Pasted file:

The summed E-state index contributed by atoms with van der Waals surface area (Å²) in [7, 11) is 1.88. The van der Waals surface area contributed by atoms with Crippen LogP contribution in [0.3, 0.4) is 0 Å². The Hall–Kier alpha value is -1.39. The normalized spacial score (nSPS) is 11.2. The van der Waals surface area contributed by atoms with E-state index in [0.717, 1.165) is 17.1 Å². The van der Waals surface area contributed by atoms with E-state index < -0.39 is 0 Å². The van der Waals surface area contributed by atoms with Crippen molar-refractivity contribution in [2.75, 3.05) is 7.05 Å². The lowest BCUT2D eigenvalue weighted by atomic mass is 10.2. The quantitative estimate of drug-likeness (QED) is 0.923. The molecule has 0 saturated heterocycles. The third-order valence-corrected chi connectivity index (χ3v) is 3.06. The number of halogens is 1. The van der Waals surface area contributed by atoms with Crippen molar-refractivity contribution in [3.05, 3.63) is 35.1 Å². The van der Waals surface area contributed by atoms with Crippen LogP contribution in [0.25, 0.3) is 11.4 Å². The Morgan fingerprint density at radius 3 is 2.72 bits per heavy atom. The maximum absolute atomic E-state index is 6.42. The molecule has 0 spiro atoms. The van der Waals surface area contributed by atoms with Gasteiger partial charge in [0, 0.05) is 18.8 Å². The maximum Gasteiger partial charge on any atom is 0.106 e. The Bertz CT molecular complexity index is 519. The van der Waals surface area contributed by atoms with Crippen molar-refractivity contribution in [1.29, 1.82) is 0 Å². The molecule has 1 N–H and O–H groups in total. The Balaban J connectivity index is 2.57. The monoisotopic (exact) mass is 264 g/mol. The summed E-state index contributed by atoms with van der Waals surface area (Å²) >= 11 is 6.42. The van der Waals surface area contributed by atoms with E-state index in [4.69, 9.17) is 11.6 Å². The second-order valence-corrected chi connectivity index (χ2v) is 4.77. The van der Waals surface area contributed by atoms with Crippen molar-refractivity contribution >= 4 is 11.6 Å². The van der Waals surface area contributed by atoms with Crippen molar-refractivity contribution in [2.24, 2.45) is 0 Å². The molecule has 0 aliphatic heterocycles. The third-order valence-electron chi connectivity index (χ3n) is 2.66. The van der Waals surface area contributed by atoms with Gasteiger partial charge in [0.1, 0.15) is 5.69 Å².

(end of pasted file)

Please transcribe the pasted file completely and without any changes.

The summed E-state index contributed by atoms with van der Waals surface area (Å²) in [7, 11) is 1.88. The van der Waals surface area contributed by atoms with Crippen LogP contribution in [0.3, 0.4) is 0 Å². The Hall–Kier alpha value is -1.39. The normalized spacial score (nSPS) is 11.2. The van der Waals surface area contributed by atoms with E-state index in [0.717, 1.165) is 17.1 Å². The van der Waals surface area contributed by atoms with E-state index < -0.39 is 0 Å². The van der Waals surface area contributed by atoms with Crippen molar-refractivity contribution in [2.75, 3.05) is 7.05 Å². The lowest BCUT2D eigenvalue weighted by atomic mass is 10.2. The quantitative estimate of drug-likeness (QED) is 0.923. The molecule has 0 saturated heterocycles. The third-order valence-corrected chi connectivity index (χ3v) is 3.06. The number of halogens is 1. The van der Waals surface area contributed by atoms with Crippen molar-refractivity contribution in [3.05, 3.63) is 35.1 Å². The van der Waals surface area contributed by atoms with Crippen LogP contribution in [0.25, 0.3) is 11.4 Å². The Morgan fingerprint density at radius 3 is 2.72 bits per heavy atom. The maximum absolute atomic E-state index is 6.42. The molecule has 0 spiro atoms. The van der Waals surface area contributed by atoms with Gasteiger partial charge in [0, 0.05) is 18.8 Å². The maximum Gasteiger partial charge on any atom is 0.106 e. The Bertz CT molecular complexity index is 519. The van der Waals surface area contributed by atoms with Crippen molar-refractivity contribution in [1.29, 1.82) is 0 Å². The molecule has 1 N–H and O–H groups in total. The Balaban J connectivity index is 2.57. The monoisotopic (exact) mass is 264 g/mol. The summed E-state index contributed by atoms with van der Waals surface area (Å²) >= 11 is 6.42. The van der Waals surface area contributed by atoms with E-state index in [4.69, 9.17) is 11.6 Å². The second-order valence-corrected chi connectivity index (χ2v) is 4.77. The van der Waals surface area contributed by atoms with Crippen molar-refractivity contribution >= 4 is 11.6 Å². The van der Waals surface area contributed by atoms with Crippen molar-refractivity contribution in [2.24, 2.45) is 0 Å². The molecule has 0 aliphatic heterocycles. The third-order valence-electron chi connectivity index (χ3n) is 2.66. The van der Waals surface area contributed by atoms with Gasteiger partial charge in [0.1, 0.15) is 5.69 Å².